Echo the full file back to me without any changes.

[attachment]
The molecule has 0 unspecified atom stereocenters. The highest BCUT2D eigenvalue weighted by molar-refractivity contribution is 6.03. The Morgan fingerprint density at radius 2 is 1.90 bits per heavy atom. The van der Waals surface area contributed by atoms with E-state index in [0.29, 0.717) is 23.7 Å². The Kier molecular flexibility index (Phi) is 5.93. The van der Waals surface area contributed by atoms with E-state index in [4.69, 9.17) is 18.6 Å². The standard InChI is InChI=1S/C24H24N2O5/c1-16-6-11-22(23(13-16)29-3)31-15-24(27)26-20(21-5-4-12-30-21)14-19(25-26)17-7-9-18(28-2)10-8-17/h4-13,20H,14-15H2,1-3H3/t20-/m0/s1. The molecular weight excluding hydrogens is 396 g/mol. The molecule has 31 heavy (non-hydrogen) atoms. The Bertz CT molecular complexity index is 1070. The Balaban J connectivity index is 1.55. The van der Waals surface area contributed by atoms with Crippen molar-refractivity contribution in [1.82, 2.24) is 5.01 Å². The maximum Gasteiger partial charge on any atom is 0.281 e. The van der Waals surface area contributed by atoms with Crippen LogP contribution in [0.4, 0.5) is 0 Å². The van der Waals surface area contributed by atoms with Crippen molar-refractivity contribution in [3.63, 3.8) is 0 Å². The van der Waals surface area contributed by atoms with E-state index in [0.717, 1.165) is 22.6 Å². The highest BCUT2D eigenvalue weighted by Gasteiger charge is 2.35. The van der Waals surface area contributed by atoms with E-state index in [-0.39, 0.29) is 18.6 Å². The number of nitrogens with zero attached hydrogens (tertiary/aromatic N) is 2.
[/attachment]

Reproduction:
The molecule has 0 unspecified atom stereocenters. The highest BCUT2D eigenvalue weighted by molar-refractivity contribution is 6.03. The Morgan fingerprint density at radius 2 is 1.90 bits per heavy atom. The van der Waals surface area contributed by atoms with E-state index in [0.29, 0.717) is 23.7 Å². The Kier molecular flexibility index (Phi) is 5.93. The van der Waals surface area contributed by atoms with E-state index in [4.69, 9.17) is 18.6 Å². The standard InChI is InChI=1S/C24H24N2O5/c1-16-6-11-22(23(13-16)29-3)31-15-24(27)26-20(21-5-4-12-30-21)14-19(25-26)17-7-9-18(28-2)10-8-17/h4-13,20H,14-15H2,1-3H3/t20-/m0/s1. The molecular weight excluding hydrogens is 396 g/mol. The molecule has 31 heavy (non-hydrogen) atoms. The Bertz CT molecular complexity index is 1070. The Balaban J connectivity index is 1.55. The van der Waals surface area contributed by atoms with Crippen molar-refractivity contribution in [1.82, 2.24) is 5.01 Å². The maximum Gasteiger partial charge on any atom is 0.281 e. The van der Waals surface area contributed by atoms with Crippen LogP contribution in [0.4, 0.5) is 0 Å². The van der Waals surface area contributed by atoms with Crippen molar-refractivity contribution in [3.63, 3.8) is 0 Å². The van der Waals surface area contributed by atoms with E-state index in [0.717, 1.165) is 22.6 Å². The highest BCUT2D eigenvalue weighted by Gasteiger charge is 2.35. The van der Waals surface area contributed by atoms with E-state index in [-0.39, 0.29) is 18.6 Å². The number of nitrogens with zero attached hydrogens (tertiary/aromatic N) is 2.